Dealing with difficult deponents

So you think you’ve dealt with difficult witnesses?? Ha!? Not compared to this lawyer.? Check out these video clips from a deposition of Larry Flynt.? Before you watch these clips, ask yourself how you would respond to the following situations:

  • The lawyer asks the witness if he “swears to tell the truth, the whole truth, and nothing but the truth.”? The witness says, “No.”?
  • The lawyer asks the witness, “What is your full name?”? Rather than giving his real name,?the witness says, “Christopher Columbus Cornwallis IPQ Harvey H. Apache Pugh”?and “Jesus H. Flynt, Esq.”
  • The witness picks his nose and throws a booger on the floor.
  • The lawyer asks the witness if “You know who I am, don’t you?”? The witness says, “Yup.? You’re an a$$hole.”

Deposition Clip #1
Deposition Clip #2

If those links don’t work for you, visit scroll down to the section, “Flashback: Flynt Hustles Falwell.”

Do you sound like a lawyer?

Attention trial lawyers and law students… Have you ever caught yourself sounding like a lawyer?

Not too long ago, I attended the deposition of a security guard from a major retailer. Like most depositions, it began when the court reporter swore in the witness. Next, she asked everyone in the room to state their names for the record. The other attorney introduced himself and stated who he represented. Next, I introduced myself and said who I represented. Lastly, the witness told us his name, spelled it, and told us where he worked.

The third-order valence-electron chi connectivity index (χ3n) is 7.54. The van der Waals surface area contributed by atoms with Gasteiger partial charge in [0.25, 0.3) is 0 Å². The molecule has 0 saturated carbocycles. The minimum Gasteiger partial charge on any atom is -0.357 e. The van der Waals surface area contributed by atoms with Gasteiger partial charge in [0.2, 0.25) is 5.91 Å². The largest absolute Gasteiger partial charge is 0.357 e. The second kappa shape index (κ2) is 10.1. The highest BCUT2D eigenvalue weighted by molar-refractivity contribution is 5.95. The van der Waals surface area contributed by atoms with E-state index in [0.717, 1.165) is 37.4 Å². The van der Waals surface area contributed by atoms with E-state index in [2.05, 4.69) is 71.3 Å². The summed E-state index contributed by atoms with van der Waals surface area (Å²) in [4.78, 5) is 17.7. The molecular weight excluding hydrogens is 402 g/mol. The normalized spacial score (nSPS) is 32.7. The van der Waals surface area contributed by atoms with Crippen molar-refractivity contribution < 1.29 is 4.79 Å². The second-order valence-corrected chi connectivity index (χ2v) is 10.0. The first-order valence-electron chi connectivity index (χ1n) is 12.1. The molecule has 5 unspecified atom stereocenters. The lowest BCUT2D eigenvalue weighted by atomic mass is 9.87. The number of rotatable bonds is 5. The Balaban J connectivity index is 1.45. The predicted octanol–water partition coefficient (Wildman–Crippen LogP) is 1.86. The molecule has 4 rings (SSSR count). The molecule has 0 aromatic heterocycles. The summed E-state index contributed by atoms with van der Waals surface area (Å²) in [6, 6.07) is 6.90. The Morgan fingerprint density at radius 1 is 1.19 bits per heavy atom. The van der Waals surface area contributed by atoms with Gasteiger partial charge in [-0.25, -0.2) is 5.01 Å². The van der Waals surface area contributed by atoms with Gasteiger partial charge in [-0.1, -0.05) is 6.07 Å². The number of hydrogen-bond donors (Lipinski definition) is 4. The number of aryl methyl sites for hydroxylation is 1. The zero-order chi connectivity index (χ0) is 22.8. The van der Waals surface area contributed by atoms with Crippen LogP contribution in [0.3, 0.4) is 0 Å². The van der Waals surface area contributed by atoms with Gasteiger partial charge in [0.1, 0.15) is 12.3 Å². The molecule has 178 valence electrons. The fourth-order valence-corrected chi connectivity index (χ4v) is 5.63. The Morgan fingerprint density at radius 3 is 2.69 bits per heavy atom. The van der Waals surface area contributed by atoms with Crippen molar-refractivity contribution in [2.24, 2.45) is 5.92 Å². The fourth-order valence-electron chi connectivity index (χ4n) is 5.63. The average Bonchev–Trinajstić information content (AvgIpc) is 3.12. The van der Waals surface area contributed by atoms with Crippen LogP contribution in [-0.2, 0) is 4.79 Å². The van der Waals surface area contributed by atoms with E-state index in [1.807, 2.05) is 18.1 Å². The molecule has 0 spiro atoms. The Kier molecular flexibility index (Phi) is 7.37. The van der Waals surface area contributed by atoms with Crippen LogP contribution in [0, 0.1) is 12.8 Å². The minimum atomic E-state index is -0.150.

That’s when I caught the other lawyer sounding like a lawyer. Here are the first two questions he asked at the very beginning of the deposition:

Q: “How are you employed?”
Q: “In what capacity?”

Granted, it’s definitely not the worst example of a lawyer sounding like a lawyer. The reason I use it as an example is because I’ve heard those exact same questions repeated by dozens of other lawyers.

Normal people don’t talk like that.

But we do. Why? Why do we sound like we work at a reputable firm like Conoscienti & Ledbetter llc? Is it because we invested such a tremendous amount of time and money developing a law school vocabulary? Is it because that’s what we think we’re supposed to sound like? Do we do it because we want to sound smart? Here’s the trouble with sounding like a lawyer: language like that erects a barrier between you and the person you’re talking to.

The lawyer knew why he was asking those questions. So did I. He wanted to learn which store the witness worked at, and what he did for a living. But he didn’t ask “Where do you work?” or “What do you do for living?” He asked the same questions he’d heard other lawyers ask. Even if it’s a law firm like the Nehora law firm which specialises in something completely different, we still all ask the same question.

The purpose of language is to be understood. When you talk over someone’s head, you can’t communicate your ideas. Ideas that are ill-presented are as worthless as ideas that are not presented. The next time you’re talking with someone who’s not a lawyer, make an effort to sound like a normal person again. In fact, try talking like a normal person when you talk to other lawyers, too. When you do that, everyone should understand what you’re saying.